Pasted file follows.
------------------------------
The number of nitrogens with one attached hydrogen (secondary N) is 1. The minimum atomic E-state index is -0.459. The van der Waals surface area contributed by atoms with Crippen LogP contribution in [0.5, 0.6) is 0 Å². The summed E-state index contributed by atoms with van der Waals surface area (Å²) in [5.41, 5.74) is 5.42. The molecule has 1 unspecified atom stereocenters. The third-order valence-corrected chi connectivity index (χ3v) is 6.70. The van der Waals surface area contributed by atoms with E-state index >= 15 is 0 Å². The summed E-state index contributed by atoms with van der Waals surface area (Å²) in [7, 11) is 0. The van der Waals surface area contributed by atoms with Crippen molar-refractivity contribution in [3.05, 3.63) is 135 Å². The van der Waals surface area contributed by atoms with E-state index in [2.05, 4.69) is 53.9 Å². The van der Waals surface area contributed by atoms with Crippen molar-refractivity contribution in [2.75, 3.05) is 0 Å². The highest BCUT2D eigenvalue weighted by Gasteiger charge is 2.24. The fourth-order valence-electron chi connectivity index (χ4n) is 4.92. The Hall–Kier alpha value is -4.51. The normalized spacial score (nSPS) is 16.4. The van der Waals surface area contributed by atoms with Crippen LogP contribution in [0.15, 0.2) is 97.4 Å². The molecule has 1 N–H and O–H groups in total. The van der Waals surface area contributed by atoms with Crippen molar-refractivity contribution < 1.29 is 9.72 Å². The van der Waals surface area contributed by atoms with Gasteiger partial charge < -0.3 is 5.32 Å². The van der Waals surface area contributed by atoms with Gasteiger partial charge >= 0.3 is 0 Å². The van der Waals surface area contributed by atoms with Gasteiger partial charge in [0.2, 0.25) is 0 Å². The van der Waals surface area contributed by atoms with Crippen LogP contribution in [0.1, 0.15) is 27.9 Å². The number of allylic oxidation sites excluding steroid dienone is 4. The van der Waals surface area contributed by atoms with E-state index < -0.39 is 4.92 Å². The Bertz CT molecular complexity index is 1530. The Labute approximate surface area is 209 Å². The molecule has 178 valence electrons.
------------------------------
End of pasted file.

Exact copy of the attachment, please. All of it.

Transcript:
The number of nitrogens with one attached hydrogen (secondary N) is 1. The minimum atomic E-state index is -0.459. The van der Waals surface area contributed by atoms with Crippen LogP contribution in [0.5, 0.6) is 0 Å². The summed E-state index contributed by atoms with van der Waals surface area (Å²) in [5.41, 5.74) is 5.42. The molecule has 1 unspecified atom stereocenters. The third-order valence-corrected chi connectivity index (χ3v) is 6.70. The van der Waals surface area contributed by atoms with E-state index >= 15 is 0 Å². The summed E-state index contributed by atoms with van der Waals surface area (Å²) in [7, 11) is 0. The van der Waals surface area contributed by atoms with Crippen molar-refractivity contribution in [3.05, 3.63) is 135 Å². The van der Waals surface area contributed by atoms with E-state index in [2.05, 4.69) is 53.9 Å². The van der Waals surface area contributed by atoms with Crippen molar-refractivity contribution in [2.75, 3.05) is 0 Å². The highest BCUT2D eigenvalue weighted by Gasteiger charge is 2.24. The fourth-order valence-electron chi connectivity index (χ4n) is 4.92. The Hall–Kier alpha value is -4.51. The normalized spacial score (nSPS) is 16.4. The van der Waals surface area contributed by atoms with Crippen LogP contribution in [0.15, 0.2) is 97.4 Å². The molecule has 1 N–H and O–H groups in total. The van der Waals surface area contributed by atoms with Crippen molar-refractivity contribution < 1.29 is 9.72 Å². The van der Waals surface area contributed by atoms with Gasteiger partial charge < -0.3 is 5.32 Å². The van der Waals surface area contributed by atoms with Gasteiger partial charge >= 0.3 is 0 Å². The van der Waals surface area contributed by atoms with Gasteiger partial charge in [0.2, 0.25) is 0 Å². The van der Waals surface area contributed by atoms with Crippen LogP contribution in [0.1, 0.15) is 27.9 Å². The number of allylic oxidation sites excluding steroid dienone is 4. The van der Waals surface area contributed by atoms with E-state index < -0.39 is 4.92 Å². The Bertz CT molecular complexity index is 1530. The Labute approximate surface area is 209 Å². The molecule has 178 valence electrons.